- Serve over cooked jasmine rice accompanied with lime wedges and our kaani hot sauce tableside.
- The whole spices called for (star anise and bay leaf) play a critical role in the final outcome of this recipe. They are not interchangeable with ground spices, which are not recommended.
- Marinating the chicken is highly recommended, but If you are in a rush, you may reduce the length of the marinating time to 30 – 60 minutes, the chicken will still be flavorful. However, if you planned, allow the chicken to marinate in the refrigerator for at least 4 hours, preferably overnight or longer.
- Select star anise that is whole and intact, so that you can fish them out at the end of cooking if desired.
- Replace yucca with Dutch yellow potatoes or Japanese sweet potatoes if desired.
- This dish complements every vegetable. The vegetables selected for this recipe are very traditional, but feel free replace with your favorites, cooking them according to your desired tenderness. Other traditional options are cabbage, brussel sprouts, and squash.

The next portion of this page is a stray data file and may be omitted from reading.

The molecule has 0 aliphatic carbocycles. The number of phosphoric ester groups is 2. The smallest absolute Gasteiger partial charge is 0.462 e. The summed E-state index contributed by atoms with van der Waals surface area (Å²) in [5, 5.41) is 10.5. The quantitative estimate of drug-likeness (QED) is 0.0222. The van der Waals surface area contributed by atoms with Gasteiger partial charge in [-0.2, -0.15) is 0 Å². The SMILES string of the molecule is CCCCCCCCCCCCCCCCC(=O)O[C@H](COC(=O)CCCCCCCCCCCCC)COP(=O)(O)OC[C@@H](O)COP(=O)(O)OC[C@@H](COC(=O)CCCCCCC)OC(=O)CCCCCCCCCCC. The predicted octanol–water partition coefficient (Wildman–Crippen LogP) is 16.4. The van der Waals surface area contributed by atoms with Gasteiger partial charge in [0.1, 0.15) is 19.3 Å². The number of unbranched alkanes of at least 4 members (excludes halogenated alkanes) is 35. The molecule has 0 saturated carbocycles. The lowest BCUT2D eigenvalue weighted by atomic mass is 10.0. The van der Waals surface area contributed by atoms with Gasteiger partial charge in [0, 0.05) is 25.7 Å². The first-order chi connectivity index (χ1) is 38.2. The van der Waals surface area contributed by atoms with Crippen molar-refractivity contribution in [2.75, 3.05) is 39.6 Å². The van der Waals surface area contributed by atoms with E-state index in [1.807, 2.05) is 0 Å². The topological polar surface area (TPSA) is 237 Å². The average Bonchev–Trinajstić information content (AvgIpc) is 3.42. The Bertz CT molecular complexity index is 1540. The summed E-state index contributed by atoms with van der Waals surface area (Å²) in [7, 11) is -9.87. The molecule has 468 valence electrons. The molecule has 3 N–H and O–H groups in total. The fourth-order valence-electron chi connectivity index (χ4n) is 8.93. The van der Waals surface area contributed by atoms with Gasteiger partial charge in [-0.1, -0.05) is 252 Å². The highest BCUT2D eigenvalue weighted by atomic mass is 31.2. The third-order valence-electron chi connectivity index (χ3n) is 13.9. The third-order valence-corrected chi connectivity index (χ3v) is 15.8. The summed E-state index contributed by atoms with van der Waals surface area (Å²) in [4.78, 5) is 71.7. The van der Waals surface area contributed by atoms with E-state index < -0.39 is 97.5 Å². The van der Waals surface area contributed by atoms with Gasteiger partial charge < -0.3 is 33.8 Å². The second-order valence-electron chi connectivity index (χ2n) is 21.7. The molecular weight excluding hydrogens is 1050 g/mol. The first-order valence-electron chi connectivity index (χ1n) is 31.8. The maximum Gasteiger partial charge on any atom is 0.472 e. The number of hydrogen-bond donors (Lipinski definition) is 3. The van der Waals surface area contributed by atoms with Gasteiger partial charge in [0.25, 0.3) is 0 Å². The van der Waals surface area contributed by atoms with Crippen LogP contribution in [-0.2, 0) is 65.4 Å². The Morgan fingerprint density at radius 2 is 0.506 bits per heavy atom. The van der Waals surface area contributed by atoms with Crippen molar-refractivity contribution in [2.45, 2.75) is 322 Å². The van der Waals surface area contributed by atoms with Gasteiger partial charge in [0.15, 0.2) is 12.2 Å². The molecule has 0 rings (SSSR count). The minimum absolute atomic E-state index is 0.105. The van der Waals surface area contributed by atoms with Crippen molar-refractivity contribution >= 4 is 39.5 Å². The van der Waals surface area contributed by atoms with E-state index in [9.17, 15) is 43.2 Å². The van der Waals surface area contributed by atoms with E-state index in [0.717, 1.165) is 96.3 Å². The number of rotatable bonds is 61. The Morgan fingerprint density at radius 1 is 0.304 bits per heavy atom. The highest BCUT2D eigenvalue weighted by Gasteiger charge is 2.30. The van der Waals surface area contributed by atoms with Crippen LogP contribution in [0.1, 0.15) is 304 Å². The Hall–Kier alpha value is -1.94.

- Locust bean powder known as “Netetou” in SeneGambia and “Dawadawa or Iru” in Nigeria is made from fermented bean seeds distantly related to the legume family, and is a very common ingredient used in West African cuisine – if you instantly associated it with insects, you can now relax. Once fermented, the flavors concentrate and take on a funky, pungent smell and umami-like flavor profile, that become smooth and mellow after cooking. Before bouillon cubes such as maggi and jumbo (introduced to Africa by the Swiss Nestlé Company) flooded the African culinary landscape and became ubiquitous, our ancestors relied on this native flavor enhancer derived from mother nature to season traditional dishes – to imbue complexity, depth and that fifth flavor. Purchase from reputable sources online. Please note: in our recipes we only recommend using the ground version – never the whole fresh or dried seeds. If you do not have locust bean powder on hand, you could replace with 1-2 maggi or jumbo cubes if desired.